Stevens on Niedermayer: 'An outstanding player'
Former Devils defenseman Scott Stevens won three Stanley Cups alongside Scott Niedermayer, who on Tuesday was named to the Hockey Hall of Fame's Class of 2013. Stevens, who was inducted into the Hall in 2007, spoke about Niedermayer entering hockey's shrine.
|Stevens with Niedermayer at Niedermayer's number retirement in 2011.|
Stevens: It was just a matter of when he was eligible. From the day he retired, there was no question in anyone's mind in hockey that he would be a first ballot and be in the Hockey Hall of Fame as soon as he reached that magic day – and that's come. It's very exciting. He was an outstanding player, he won at every level and it was fun to be his teammate.
When could you tell he was a special player?
I guess right away when you saw him. In camp, he was very young, but you could see the talent, you could see how great a skater he was. You pretty much knew from Day One when he arrived at camp that he was going to be a special player and had some special gifts and talents that a lot of players just would never have, obviously his skating being the most noticeable. He's probably one of the best skaters I've ever seen play the game.
Is there a moment in his career that stands out for you? Many would say the end-to-end goal in the 1995 Stanley Cup Final.
He scored a lot of big goals. One thing I remember, when they started the 4-on-4 in overtime, it was really exciting to watch him out there. A lot of times I didn't play much in that, but I had the opportunity to watch him. It was almost a given that he was either going to score a goal or create a goal with all that space and room out there 4-on-4. He took a lot of those games, when that time came, and got the W for the team. Just with his talent, you give him a little more room out there with his skating and he was very hard to contain. That's what I remember: because of the open ice, he usually got the job done, whether it was him scoring or him setting up a goal for the win.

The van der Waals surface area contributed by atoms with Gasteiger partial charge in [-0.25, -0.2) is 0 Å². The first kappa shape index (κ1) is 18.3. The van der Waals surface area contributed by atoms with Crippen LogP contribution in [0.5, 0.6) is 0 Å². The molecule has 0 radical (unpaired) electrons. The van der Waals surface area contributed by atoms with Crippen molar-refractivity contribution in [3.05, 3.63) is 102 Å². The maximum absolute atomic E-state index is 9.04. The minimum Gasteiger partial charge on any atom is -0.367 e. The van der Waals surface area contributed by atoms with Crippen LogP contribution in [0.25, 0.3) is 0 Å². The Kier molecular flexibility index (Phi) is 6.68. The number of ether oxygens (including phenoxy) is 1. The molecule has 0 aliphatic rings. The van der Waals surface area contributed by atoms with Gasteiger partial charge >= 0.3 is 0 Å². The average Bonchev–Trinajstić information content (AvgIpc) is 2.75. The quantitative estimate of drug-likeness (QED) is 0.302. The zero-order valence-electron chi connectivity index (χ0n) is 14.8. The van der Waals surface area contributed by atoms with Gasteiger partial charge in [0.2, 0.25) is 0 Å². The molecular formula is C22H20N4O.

As a Hall of Famer yourself, what's it like hearing your name called for the Hall of Fame?
You know what, I don't think you play the game to get to the Hall of Fame, you play to win Stanley Cups and championships. But when you start getting closer to the end of your career, I think you start thinking about it because you know you're not going to be [playing] much longer and you start thinking about that, 'Jeez, that would be nice to top things off to someday be a part of the Hockey Hall of Fame.' What better place to be recognized? I'm sure he's been thinking about that quite a bit. I'm sure he's very excited and I'm sure his family's excited. He's going to have a great time in Toronto [at the induction ceremony in November].
I think so, yes. He won coach of the year [three] times, he won a Cup [with the Devils in 2003]. I would have to think yes. His record was outstanding and that Cup that was ever so elusive for him and that he wanted so dearly finally happened as Devils coach. I think that's going to put him into the Hall of Fame.